MP3 Rebecca Frezza - Tall And Small
“Tall and Small” is the third award winning CD from children''s music artist Rebecca Frezza and features the talents of her rockin'' band Big Truck. This collection of fourteen original songs is sure to please everyone in your family both tall and small....
14 MP3 Songs
KIDS/FAMILY: Children''s Pop, KIDS/FAMILY: General Children''s Music
WINNER! 2006 NAPPA Gold award
WINNER! 2006 iparenting Media award
As seen on PBS Kids and NOGGIN!!!
“Children''s recording artist Rebecca Frezza rocks your socks off with her band Big Truck.” – Nicole Lyn Pesce, New York Daily News
“With her third studio album, ‘Tall and Small,’ Rebecca Frezza and her band Big Truck make a bid for kids'' music stardom.” -Stefan Shepherd, Zooglobble
“Before Frezza and her freewheeling Big Truck Band are through here, they throw everything from Ramones-style punk to Blues Traveler-type harmonica riffs kids way. Tall or small, 3 or 35, it''s a mash-up that commands a fist-pumping conga line around the toybox. “ - Tammy LaGorce, https://www.tradebit.com Editorial Review
“Frezza’s obvious respect for musical variety, along with a clear understanding of kids’ real-life themes, makes Tall and Small a delightful addition to every family’s music collection.” - Kathy O’Connell, Metrokids, Philadelphia
“Noggin’s latest video superstar melds a classic children’s music sound with today’s adult friendly kiddie pop. Be sure of it, little feet will be dancing. Many tracks will also inspire parental toe-tapping, and perhaps even some humming long after the stereo has been turned off.” – Christopher Healy, Cookie Magazine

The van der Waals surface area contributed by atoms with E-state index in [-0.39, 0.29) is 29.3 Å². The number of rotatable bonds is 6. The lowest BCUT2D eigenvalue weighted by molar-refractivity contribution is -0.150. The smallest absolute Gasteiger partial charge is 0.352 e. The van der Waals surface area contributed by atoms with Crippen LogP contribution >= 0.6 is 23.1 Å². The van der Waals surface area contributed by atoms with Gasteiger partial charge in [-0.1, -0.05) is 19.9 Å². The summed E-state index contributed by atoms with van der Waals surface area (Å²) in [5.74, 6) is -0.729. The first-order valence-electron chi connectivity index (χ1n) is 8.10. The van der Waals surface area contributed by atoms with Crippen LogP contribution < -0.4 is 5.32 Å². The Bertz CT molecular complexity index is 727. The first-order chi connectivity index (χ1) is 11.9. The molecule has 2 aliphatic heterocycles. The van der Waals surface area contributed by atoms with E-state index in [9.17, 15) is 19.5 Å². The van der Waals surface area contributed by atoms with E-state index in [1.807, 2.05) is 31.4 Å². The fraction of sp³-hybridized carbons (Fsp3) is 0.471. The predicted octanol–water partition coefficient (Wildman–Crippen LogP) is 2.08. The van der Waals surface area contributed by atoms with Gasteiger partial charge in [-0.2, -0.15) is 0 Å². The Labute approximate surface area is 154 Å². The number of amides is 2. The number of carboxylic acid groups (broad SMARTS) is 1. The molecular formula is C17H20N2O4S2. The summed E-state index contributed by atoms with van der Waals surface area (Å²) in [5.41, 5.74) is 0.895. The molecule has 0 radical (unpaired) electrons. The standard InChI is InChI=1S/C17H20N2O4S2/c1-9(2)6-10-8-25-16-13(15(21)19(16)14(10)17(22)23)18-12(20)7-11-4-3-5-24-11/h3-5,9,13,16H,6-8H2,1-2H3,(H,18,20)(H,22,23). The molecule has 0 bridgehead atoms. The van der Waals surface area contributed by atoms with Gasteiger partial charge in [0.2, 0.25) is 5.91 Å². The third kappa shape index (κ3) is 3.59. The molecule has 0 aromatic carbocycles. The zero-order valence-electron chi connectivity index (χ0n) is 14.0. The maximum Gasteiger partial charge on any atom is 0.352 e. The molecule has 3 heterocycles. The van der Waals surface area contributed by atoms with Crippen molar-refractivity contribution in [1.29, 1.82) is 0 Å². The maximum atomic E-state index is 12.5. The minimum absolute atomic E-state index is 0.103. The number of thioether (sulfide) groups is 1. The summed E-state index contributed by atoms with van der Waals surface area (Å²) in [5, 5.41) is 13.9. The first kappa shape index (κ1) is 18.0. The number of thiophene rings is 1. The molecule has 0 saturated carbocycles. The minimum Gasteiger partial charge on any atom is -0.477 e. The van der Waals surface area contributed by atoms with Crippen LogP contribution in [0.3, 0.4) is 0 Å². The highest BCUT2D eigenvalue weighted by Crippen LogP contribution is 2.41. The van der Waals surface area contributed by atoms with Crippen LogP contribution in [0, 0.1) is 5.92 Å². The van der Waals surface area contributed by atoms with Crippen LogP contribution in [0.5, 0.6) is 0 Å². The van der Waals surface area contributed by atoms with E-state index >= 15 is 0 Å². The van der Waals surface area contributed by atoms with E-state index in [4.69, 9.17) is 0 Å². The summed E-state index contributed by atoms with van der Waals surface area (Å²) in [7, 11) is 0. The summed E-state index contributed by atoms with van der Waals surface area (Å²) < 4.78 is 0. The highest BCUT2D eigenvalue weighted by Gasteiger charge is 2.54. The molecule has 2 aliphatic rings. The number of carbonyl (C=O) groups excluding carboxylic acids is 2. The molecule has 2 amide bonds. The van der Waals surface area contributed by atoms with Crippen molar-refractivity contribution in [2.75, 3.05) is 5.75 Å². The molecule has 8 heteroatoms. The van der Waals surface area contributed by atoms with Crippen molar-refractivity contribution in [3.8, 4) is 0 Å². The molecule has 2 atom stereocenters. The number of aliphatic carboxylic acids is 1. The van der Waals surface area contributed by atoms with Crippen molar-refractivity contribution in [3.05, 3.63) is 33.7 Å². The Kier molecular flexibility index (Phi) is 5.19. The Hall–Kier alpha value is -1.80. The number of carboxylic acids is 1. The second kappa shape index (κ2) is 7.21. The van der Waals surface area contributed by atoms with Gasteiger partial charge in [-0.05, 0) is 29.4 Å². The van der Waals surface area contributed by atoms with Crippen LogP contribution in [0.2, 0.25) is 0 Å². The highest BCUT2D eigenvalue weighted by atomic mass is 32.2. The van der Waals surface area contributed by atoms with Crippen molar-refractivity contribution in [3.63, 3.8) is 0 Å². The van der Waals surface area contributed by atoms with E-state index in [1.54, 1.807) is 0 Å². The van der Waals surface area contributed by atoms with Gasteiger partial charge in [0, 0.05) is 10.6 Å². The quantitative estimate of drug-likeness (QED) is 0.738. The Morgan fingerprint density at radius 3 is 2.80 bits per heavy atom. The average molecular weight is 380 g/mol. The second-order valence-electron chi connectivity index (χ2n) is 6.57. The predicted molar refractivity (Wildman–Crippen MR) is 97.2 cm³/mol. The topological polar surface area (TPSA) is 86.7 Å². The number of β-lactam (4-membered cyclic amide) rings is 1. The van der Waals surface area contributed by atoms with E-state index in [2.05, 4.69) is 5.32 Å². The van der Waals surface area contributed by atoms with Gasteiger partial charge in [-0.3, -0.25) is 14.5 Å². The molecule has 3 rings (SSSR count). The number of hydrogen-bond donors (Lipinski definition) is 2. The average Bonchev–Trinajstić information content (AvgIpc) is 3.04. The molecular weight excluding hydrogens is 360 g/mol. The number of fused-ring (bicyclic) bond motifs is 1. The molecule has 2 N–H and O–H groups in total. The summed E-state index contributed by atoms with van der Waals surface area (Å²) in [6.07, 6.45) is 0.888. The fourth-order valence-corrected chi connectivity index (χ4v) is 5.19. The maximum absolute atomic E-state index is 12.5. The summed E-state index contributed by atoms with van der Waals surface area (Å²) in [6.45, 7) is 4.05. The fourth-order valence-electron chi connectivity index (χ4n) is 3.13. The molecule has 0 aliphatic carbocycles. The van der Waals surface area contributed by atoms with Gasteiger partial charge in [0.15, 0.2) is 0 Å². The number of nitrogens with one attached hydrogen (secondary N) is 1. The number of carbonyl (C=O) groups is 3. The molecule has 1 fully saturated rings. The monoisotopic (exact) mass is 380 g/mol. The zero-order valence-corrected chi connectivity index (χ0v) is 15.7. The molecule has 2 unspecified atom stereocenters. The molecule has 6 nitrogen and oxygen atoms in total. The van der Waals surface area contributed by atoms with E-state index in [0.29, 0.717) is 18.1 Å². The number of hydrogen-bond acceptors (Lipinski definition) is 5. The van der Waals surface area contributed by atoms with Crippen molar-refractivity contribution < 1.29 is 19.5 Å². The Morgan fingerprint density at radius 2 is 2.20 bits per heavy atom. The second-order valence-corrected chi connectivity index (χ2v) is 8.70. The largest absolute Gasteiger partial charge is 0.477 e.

“Truly, almost giddily feel-good music for tall, small and all” - Amy Reiter, Time Out NY Kids
Rebecca Frezza’s focus is on creating music for a largely forgotten audience — kids who are too old for pre-school tunes, but who aren’t yet ready for mainstream adult “pop” music. Says Rebecca, “Once kids start elementary school, they don’t have easy access to age-appropriate music. They’re not listening to Raffi any more, but they don’t have music that’s ‘just for them.’ So I’ve tried to write music that speaks to the everyday lives of these kids, but is smart, funny and appealing to parents, too.” The childlike spontaneity of Rebecca, the composer, is matched only by the emotional range, exquisite phrasing, and virtuosity of her voice.
‘Tall and Small’ follows Rebecca Frezza’s 2002 and 2003 recordings, ‘Music In My Heart’ and ‘Road Trip,’ winners of Parents’ Choice, Children’s Music Web, iParenting Media, Parents’ Guide to Children’s Media, and Dr. Toy awards. Barnes&https://www.tradebit.com’s Amy Barkat enthused, “Rebecca Frezza''s talent lies in her fearless exploration of diverse musical styles and her dedication to making the everyday world of kids'' lives burst into musical life through deceptively simple lyrics and a whole lotta heart.” Janet Copple Davis of Parents’ Guide to Children’s Media declared that Rebecca Frezza’s work extends “from lyrical to imaginary to expressive to innovative and reflective – a great panorama of musical sounds.”